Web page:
• A woman might even want to look attractive to a particular man, but not to all men under all circumstances.

You get the idea. The Message teaches that women are always, always, always constructing their daily lives around the male gaze. Everything they do is to attract men. Women, however, know from experience that it isn’t true. When I wear my swimsuit, it’s about my relationship with the sun, wind and water – it has nothing to do with a creepy lecherous dude who might ogle me as I walk by. (Trust me, they’ll ogle no matter what you wear – I’ve gotten sexually harassed in public more often in sweats and long skirts than I ever have in a swimsuit.) I’ll talk more about the dangers of the belief that women’s clothing has power over men’s behavior when I tackle Branham’s disfigurement of Matthew 5:28.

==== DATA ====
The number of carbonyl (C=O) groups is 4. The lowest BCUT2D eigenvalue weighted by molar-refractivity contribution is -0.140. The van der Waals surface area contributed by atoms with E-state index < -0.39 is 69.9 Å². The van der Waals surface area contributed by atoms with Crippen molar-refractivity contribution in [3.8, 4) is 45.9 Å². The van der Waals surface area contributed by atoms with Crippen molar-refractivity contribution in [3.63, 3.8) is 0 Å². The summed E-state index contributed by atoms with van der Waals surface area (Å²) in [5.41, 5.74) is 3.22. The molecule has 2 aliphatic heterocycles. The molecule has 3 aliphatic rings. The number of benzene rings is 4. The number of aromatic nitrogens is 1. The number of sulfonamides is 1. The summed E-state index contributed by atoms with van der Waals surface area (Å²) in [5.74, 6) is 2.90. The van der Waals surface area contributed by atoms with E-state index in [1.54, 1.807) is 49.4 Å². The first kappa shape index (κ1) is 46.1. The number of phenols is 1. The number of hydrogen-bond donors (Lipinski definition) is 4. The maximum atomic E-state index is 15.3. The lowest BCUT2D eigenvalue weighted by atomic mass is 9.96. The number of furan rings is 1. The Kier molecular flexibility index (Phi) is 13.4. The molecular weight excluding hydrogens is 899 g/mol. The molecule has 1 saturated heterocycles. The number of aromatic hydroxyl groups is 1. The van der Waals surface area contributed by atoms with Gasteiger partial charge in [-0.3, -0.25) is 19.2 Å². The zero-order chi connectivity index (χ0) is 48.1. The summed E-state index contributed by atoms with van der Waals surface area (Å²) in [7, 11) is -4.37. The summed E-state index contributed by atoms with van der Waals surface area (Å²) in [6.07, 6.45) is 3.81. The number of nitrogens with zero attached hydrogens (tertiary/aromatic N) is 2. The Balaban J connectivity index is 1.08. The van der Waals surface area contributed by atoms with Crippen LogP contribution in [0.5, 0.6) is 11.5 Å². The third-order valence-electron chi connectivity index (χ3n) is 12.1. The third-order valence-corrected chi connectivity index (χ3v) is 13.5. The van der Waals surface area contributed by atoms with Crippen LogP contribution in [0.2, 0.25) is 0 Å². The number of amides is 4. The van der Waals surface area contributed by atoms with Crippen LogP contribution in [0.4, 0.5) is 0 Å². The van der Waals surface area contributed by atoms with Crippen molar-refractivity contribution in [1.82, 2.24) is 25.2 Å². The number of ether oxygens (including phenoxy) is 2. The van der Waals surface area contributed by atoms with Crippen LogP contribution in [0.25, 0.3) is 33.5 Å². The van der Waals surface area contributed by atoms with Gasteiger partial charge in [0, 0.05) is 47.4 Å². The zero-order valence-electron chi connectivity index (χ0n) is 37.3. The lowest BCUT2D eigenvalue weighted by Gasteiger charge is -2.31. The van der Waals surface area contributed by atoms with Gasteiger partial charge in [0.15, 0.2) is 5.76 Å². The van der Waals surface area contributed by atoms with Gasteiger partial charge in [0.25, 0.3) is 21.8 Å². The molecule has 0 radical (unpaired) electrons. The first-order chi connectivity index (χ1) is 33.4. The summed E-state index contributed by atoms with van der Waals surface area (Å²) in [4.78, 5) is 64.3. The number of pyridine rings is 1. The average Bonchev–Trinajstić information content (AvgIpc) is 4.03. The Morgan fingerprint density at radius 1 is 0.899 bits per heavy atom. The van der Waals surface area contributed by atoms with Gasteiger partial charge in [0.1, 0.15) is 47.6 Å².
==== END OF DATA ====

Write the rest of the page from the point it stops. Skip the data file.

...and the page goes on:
Daughter of the Patriarchy, epilogue: What does leaving fundamentalism look like?
Activism fatigue and the work of changing minds
Sexism, Judgment Day and Forgetting as a Survival Skill
The Fistfight Fallacy: rape culture's ahistorical premise